The purpose of this study was to test the hypothesis that estradiol may attenuate ischemic injury, in part, by blocking increases in IEG expression in ischemic penumbra. We examined the effects of estradiol pretreatment and MCAO on IEG expression in the cerebral cortex of ovariectomized female rats that were treated with estradiol or vehicle. Our results show that estradiol selectively attenuates the injury-mediated increase in c-Fos expression.
Materials and Methods
Female Sprague Dawley rats (225-275 gm) were maintained in a 14/10 hr light/dark cycle with ad libitum access to food and water. Rats were bilaterally ovariectomized under methoxyflurane anesthesia to eliminate endogenous estradiol production and then implanted with a SILASTIC capsule containing oil or 17β-estradiol (180 μg/ml). This paradigm of low-dose estradiol treatment produces ∼20 pg/ml in rats (Dubal and Wise, 2001). These levels are equivalent to basal circulating levels found in the estrous cycle of rats (Smith et al., 1975). After 7 d, rats underwent MCAO or sham surgery. Rats were anesthetized with ketamine/acepromazine (80.0/0.52 mg/kg, i.p.). Body temperature was monitored with a rectal probe and maintained within 1°C of normothermia (36-38°C). The right middle cerebral artery was permanently occluded using previously described methods (Dubal et al., 1998). Briefly, a 4/0 monofilament suture was inserted through the internal carotid artery to the base of the middle cerebral artery. Sham surgical animals underwent the entire procedure except that the artery was not occluded.
Two separate groups of animals were collected by the above methods. These groups and the experiments performed with them will be referred to as experiments 1 and 2. Animals from experiment 1 were used for initial RT-PCR studies as well as for the in situ hybridization and immunohistochemistry studies. For experiment 1, brains were collected at 1, 4, 8, 16, or 24 hr after the onset of ischemia (n = 6-10 per experimental group). Animals from experiment 2 were used for the final set of RT-PCR studies. Only 24 hr brains were collected for experiment 2 (n = 6 per experimental group), and no sham animals were collected.
Reverse transcriptase-PCR studies
In the case of experiment 1, brains were fresh frozen on dry ice and stored at -80°C until coronal sections of these brains could be cut on a cryostat. In animals from the 24 hr group, three 200 μm sections were taken from the “test zone” (bregma +1.2 to bregma -0.8) (Paxinos and Watson, 1997) and stored on slides at -80°C until microdissection could be performed. The same anatomic area (i2, c2; see Fig. 1) was microdissected from each of the 200 μm sections for a given brain and combined as a single sample (e.g., one i2 sample and one c2 sample for each animal). For experiment 2, alternating 1 mm fresh sections of brain were collected using a brain matrix (Activational Systems) and then stained in 2% triphenyl-tetrazolium chloride (TTC) to visualize injury or frozen on dry ice and stored at -80°C for inclusion in RT-PCR studies. The area of the cortex analyzed for gene expression was selected using the following criteria. We first examined tissue from a 1 mm TTC-stained coronal section corresponding to the test zone. The adjacent frozen 1 mm section was then microdissected for use in gene expression studies. For all samples, anatomically similar regions were dissected, with care being taken to avoid collecting infarcted tissue from any sample (see Fig. 1). For experiment 1, only areas i2 and c2 were used. For experiment 2, all areas (i1, i2, c1, and c2) were microdissected and used.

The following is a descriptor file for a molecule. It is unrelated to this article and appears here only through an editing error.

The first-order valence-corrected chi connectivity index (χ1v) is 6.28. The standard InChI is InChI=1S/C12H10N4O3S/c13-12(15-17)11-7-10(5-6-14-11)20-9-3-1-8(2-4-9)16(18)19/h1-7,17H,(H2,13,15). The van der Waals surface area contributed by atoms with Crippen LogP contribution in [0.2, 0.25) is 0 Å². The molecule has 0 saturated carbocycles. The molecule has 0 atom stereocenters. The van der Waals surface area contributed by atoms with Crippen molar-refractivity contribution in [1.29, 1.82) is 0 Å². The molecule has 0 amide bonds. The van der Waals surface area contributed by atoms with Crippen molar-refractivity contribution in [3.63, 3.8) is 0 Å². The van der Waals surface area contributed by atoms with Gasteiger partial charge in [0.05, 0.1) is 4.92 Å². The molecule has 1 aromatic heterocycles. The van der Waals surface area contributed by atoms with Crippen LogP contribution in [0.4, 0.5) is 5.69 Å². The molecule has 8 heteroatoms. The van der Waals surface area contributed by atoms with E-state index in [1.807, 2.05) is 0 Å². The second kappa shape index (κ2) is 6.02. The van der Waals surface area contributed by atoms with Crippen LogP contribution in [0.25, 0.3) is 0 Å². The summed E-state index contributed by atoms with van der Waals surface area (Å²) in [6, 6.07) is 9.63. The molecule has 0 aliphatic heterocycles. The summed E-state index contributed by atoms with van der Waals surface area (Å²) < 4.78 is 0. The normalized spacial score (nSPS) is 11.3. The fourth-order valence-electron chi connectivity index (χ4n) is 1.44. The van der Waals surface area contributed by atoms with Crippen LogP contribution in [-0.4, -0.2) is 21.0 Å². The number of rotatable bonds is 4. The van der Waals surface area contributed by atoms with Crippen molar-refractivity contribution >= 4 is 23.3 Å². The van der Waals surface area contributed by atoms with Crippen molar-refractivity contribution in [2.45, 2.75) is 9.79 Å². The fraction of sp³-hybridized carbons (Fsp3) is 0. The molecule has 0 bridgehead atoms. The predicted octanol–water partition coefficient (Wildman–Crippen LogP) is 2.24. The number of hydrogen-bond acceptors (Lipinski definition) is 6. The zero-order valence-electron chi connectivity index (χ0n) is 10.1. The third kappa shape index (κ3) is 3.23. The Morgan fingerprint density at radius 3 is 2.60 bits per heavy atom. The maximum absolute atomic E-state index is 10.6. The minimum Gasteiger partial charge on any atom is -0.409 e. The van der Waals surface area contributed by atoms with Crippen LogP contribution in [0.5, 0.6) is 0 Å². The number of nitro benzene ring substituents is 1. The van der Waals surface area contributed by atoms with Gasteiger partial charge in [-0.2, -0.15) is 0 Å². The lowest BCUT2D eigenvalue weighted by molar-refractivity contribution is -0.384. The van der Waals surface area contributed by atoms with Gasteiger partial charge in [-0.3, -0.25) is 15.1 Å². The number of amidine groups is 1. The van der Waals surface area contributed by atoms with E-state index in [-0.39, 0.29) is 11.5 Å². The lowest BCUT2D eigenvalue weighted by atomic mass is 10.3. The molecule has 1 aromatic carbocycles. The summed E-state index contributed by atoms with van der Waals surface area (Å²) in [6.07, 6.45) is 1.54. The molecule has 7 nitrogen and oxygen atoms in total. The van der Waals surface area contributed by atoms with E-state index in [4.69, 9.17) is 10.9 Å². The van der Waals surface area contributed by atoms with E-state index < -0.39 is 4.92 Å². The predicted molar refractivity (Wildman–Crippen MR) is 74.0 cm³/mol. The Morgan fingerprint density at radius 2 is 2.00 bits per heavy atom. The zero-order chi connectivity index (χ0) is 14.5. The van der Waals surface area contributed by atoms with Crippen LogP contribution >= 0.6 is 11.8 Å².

Total RNA was isolated from microdissected samples by the method of Chomczynski and Sacchi (1987). Total RNA (0.5 μg) from each sample was reverse transcribed to produce cDNA using a protocol described previously (Dubal et al., 1999). The same procedure was performed on samples using a reaction solution without reverse transcriptase (RT) to check for genomic contamination.
We used RT-PCR methods to determine relative changes in gene expression at the mRNA level as described previously (Dubal et al., 1999). Briefly, for each gene examined, we generated standard curves of cycle number to determine the optimum cycle number within the linear range for PCR amplification. This was determined to be between 21 and 28 cycles for all genes examined.